Medieval Azerbaijani bathhouses usually offered services such as bathing and massage with the application of aromatic oils. Each bathhouse had a staff of masseurs for this very purpose. The massage alleviated physical and mental tiredness and improved circulation.
Aromatic oils were also used in the treatment of various diseases. For example, thyme ointment was applied for rheumatism, and ointment with henna or onions was used for herpes. The staff of each bathhouse included a barber who cut and shaved the customers, and then applied henna, basma or other dyes to their hair.
After a bath and a massage, visitors to the bathhouse could have a rest and relax in a special room where they would drink tea with fragrant herbs that included mint, thyme, marjoram, rose petals, cardamom or cloves. The customer could also order sweets, dinner or a hookah. Stays in the Eastern bathhouse were so pleasant that some people would spend all of their free time there; some even used to sleep there. As a rule, once people left the bathhouse, they felt rejuvenated, attractive, healthy, strong and energetic.
The medieval Azerbaijani bathhouse was a very beautiful architectural object. Usually, it was a stone building with arches, domes and beautiful gates. The inner part of the bathhouse consisted of several large halls with pools. Several large medieval bathhouses have remained in Baku until the present time. They include the Haji Gayib Bathhouse (15th century AD) and the Gasim bey Bathhouse (17th century AD). In medieval times, the same bathhouse functioned as the men's bathhouse one day, and the women’s bathhouse the next.
BEAUTY AND CAREER
One's external appearance plays an important part in his or her professional career. The ability to make a favorable impression on colleagues, customers and business partners is an important aspect in the success of any business. “Gabusname”, a 11th-century Persian book that was very popular in medieval Azerbaijan, points out that “a doctor must always be neat, well dressed and scented, in order to impress a patient favorably.” 
Untidiness does not befit humans. An ancient Azeri proverb says: “Poverty comes from God, but dirt and untidiness come from a lack of culture.” Body odor, an unwashed face, messy hair, or a slipshod style of dress indicates not only that person’s neglect of his own appearance, but also negligence in his business. People may think: "Perhaps this individual cares as little about his duties as he does about his own appearance. It’s better not to deal with this person." Plus, being in the company of a dirty, badly smelling individual is extremely unpleasant. Therefore, tidiness and cleanliness are not only an indication of one's health, but also of a person's career success.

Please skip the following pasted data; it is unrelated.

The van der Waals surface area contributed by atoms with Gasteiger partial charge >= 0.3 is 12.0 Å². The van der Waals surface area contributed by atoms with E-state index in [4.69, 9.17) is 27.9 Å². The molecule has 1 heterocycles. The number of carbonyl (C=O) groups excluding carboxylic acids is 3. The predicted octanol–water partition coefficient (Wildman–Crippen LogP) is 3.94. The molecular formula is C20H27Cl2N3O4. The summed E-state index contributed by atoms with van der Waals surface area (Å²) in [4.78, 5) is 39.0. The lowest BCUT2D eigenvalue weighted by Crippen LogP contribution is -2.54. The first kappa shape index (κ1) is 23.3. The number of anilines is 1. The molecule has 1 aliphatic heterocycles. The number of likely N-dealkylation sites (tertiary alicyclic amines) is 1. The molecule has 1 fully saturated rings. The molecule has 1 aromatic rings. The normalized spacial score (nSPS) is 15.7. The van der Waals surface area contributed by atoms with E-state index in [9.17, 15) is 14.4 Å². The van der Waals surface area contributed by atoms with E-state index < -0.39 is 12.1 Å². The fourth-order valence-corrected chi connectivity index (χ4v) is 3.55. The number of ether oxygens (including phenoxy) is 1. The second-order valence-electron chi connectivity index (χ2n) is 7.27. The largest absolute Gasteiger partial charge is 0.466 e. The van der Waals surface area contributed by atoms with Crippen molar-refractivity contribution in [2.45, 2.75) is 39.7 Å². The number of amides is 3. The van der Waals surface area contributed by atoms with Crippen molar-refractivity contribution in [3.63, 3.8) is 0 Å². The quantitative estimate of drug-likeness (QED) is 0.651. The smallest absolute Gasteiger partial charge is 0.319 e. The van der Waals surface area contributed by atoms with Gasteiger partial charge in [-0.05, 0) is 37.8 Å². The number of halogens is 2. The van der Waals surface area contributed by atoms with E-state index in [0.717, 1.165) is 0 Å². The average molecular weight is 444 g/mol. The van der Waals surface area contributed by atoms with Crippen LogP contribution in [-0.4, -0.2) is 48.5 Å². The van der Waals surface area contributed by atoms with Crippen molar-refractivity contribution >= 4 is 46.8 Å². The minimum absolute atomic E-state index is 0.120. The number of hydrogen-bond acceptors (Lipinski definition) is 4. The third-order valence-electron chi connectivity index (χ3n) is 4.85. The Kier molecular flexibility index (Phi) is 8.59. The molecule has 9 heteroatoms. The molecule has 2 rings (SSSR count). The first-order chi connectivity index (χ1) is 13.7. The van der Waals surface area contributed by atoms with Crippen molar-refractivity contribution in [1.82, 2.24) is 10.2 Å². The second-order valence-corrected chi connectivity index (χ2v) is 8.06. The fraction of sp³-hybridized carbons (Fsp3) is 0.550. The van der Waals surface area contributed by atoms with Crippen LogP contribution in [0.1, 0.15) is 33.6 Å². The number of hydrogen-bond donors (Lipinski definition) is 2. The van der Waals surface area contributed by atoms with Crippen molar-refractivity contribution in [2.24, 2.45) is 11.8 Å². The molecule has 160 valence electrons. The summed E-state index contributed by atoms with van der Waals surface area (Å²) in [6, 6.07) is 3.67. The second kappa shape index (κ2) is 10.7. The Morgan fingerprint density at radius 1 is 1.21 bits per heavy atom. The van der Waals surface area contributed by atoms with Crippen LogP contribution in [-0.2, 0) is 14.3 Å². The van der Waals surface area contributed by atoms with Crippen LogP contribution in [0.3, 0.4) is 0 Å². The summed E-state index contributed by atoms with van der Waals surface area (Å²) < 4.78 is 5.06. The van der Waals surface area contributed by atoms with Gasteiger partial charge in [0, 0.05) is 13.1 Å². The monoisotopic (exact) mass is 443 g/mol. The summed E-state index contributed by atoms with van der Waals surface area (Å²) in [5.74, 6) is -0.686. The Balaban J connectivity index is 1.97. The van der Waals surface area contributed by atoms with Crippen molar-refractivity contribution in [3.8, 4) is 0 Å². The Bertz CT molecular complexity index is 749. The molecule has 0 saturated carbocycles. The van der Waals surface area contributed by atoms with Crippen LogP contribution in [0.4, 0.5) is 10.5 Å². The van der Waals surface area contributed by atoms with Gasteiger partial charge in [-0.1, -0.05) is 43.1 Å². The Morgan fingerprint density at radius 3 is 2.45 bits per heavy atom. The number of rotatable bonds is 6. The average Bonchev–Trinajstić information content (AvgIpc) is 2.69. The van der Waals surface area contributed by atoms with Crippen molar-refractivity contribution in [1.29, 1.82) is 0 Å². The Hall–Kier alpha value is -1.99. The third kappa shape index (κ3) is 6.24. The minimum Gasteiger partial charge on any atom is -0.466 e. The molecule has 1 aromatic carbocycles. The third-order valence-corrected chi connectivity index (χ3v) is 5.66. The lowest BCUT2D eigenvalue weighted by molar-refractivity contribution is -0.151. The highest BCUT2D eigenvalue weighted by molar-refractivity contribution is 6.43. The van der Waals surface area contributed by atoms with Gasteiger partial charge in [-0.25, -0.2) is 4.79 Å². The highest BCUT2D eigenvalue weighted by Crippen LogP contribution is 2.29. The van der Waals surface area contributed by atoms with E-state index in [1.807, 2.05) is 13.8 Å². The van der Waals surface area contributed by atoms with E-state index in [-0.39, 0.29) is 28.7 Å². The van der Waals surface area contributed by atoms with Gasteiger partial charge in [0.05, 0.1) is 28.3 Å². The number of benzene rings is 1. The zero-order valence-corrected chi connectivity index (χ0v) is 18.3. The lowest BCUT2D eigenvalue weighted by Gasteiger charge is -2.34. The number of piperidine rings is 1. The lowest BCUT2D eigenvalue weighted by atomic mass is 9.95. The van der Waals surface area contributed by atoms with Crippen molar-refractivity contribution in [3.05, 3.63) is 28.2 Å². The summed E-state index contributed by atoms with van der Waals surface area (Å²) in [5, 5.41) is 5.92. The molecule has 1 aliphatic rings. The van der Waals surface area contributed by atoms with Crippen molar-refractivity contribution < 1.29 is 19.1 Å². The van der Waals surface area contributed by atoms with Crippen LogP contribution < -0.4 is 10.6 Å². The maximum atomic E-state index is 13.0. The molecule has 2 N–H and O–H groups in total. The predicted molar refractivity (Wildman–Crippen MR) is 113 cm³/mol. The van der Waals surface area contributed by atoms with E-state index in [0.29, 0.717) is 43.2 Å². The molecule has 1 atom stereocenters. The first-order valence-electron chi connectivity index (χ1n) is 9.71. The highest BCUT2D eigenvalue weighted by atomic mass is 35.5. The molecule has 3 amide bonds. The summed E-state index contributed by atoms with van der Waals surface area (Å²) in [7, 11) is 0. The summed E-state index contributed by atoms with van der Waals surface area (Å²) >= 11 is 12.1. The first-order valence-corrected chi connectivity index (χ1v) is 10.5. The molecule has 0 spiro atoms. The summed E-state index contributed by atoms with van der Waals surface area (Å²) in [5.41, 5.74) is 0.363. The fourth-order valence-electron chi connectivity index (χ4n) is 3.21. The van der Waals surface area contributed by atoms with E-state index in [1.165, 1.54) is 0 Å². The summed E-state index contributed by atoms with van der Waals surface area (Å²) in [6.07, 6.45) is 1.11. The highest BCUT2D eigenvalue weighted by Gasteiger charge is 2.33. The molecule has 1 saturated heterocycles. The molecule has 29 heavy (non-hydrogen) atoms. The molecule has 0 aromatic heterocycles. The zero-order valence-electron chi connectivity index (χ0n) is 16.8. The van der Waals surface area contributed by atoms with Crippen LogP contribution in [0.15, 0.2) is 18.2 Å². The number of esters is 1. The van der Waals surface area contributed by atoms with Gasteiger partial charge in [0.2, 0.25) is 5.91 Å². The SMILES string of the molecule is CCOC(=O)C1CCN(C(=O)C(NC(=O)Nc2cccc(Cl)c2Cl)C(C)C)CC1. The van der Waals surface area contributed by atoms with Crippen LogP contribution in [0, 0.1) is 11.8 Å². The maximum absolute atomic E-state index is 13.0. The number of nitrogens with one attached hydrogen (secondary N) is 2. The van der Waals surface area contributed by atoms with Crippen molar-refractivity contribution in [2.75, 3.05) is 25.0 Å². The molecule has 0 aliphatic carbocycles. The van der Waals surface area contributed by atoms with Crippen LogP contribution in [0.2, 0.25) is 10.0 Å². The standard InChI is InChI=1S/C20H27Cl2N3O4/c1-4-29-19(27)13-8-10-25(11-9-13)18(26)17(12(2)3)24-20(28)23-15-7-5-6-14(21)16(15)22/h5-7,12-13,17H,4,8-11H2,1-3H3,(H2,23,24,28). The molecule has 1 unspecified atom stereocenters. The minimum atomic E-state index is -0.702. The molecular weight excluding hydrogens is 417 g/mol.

According to an old Azeri anecdote, Molla Nasraddin (a comic character from Eastern folklore) once visited a feast organized by a rich friend. Hundreds of guests were invited. All of them were wearing very expensive clothes. Only Molla Nasraddin was wearing very old, torn and dirty clothes. The servants did not pay any attention to him, and the Molla was left without food and drink. He got angry and left the party. The next time, he came in wearing very expensive, clean clothes. The servants immediately brought him refreshments, roasted meat and fragrant pilaf. Molla took a handful of rice and poured it into his sleeves. “What are you doing, sir?” the servants asked. “You have brought this pilaf not for me, but for my clothes. Let them eat it!” the Molla answered.
At the same time, each profession has its own style of clothing. For example, according to modern ideas, the external look of a businessman should not be bright or flashy. Accuracy, modesty, cleanliness and elegance are ideals in the business dress code, in terms of not only clothes, but also cosmetics and perfume. Likewise, medieval Azeri merchants wore well-fitting, relatively modest garments. Their clothes were not as colorful as the clothes of the aristocrats and landowners.
The type of clothes also depended on the age of the man. An 11th-century author wrote: “Young people may put on very bright and funny clothes, but the older people must be more moderate.” 
HARMONY WITH NATURE
"The doctor treats, but nature heals,” the ancient Romans said. They were right. A human being is an integral part of nature. He or she consists of the same particles that make up plants, animals and minerals. Therefore, our organism assimilates natural medicines and cosmetics more easily than it does artificial medications.
Medieval Azerbaijani thinkers pointed out the close ties between human beings and nature as early as 700 years ago. For example, Mahmud Shabustari (1287-1320 AD) proved that people, plants, animals and minerals have a common origin: "Know that when the primary particles united, minerals came into existence. Then, out of minerals appeared plants, out of plants—animals, and out of advanced animals—the human being... There are many intermediate links between animals and a man, but the main link is a monkey, all organs of which are similar to the parts of the human body."  This Sufi mystic from Tabriz stated these ingenious ideas almost 600 years prior to Charles Darwin!